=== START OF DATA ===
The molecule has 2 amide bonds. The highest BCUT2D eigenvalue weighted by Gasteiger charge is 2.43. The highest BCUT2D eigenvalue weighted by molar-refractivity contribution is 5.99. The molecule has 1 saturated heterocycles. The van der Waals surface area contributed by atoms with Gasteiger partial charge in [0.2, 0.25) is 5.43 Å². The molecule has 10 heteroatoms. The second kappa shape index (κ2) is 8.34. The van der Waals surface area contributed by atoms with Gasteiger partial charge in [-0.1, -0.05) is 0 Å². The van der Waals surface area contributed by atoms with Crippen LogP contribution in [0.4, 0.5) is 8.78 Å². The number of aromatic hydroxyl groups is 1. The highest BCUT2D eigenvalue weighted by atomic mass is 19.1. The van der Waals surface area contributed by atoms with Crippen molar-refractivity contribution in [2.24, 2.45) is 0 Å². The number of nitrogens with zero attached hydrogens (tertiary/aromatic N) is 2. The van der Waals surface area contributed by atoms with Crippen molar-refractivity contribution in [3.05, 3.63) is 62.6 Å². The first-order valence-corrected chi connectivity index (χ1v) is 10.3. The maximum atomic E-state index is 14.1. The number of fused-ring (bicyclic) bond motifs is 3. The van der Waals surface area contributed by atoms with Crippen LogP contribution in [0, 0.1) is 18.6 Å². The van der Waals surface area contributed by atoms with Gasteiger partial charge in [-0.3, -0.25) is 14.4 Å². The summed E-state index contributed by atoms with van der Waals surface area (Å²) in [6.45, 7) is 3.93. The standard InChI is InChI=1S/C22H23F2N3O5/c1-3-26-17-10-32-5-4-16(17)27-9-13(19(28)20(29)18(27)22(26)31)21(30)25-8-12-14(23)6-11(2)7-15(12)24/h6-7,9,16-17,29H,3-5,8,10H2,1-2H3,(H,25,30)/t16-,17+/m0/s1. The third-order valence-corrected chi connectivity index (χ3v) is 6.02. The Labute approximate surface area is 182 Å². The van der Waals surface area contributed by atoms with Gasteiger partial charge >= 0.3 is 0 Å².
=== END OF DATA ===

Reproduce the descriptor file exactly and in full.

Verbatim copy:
The molecule has 2 amide bonds. The highest BCUT2D eigenvalue weighted by Gasteiger charge is 2.43. The highest BCUT2D eigenvalue weighted by molar-refractivity contribution is 5.99. The molecule has 1 saturated heterocycles. The van der Waals surface area contributed by atoms with Gasteiger partial charge in [0.2, 0.25) is 5.43 Å². The molecule has 10 heteroatoms. The second kappa shape index (κ2) is 8.34. The van der Waals surface area contributed by atoms with Gasteiger partial charge in [-0.1, -0.05) is 0 Å². The van der Waals surface area contributed by atoms with Crippen LogP contribution in [0.4, 0.5) is 8.78 Å². The number of aromatic hydroxyl groups is 1. The highest BCUT2D eigenvalue weighted by atomic mass is 19.1. The van der Waals surface area contributed by atoms with Crippen molar-refractivity contribution in [2.24, 2.45) is 0 Å². The number of nitrogens with zero attached hydrogens (tertiary/aromatic N) is 2. The van der Waals surface area contributed by atoms with Crippen molar-refractivity contribution in [3.05, 3.63) is 62.6 Å². The first-order valence-corrected chi connectivity index (χ1v) is 10.3. The maximum atomic E-state index is 14.1. The number of fused-ring (bicyclic) bond motifs is 3. The van der Waals surface area contributed by atoms with Crippen LogP contribution in [0, 0.1) is 18.6 Å². The van der Waals surface area contributed by atoms with Gasteiger partial charge in [-0.3, -0.25) is 14.4 Å². The summed E-state index contributed by atoms with van der Waals surface area (Å²) in [6.45, 7) is 3.93. The standard InChI is InChI=1S/C22H23F2N3O5/c1-3-26-17-10-32-5-4-16(17)27-9-13(19(28)20(29)18(27)22(26)31)21(30)25-8-12-14(23)6-11(2)7-15(12)24/h6-7,9,16-17,29H,3-5,8,10H2,1-2H3,(H,25,30)/t16-,17+/m0/s1. The third-order valence-corrected chi connectivity index (χ3v) is 6.02. The Labute approximate surface area is 182 Å². The van der Waals surface area contributed by atoms with Gasteiger partial charge >= 0.3 is 0 Å².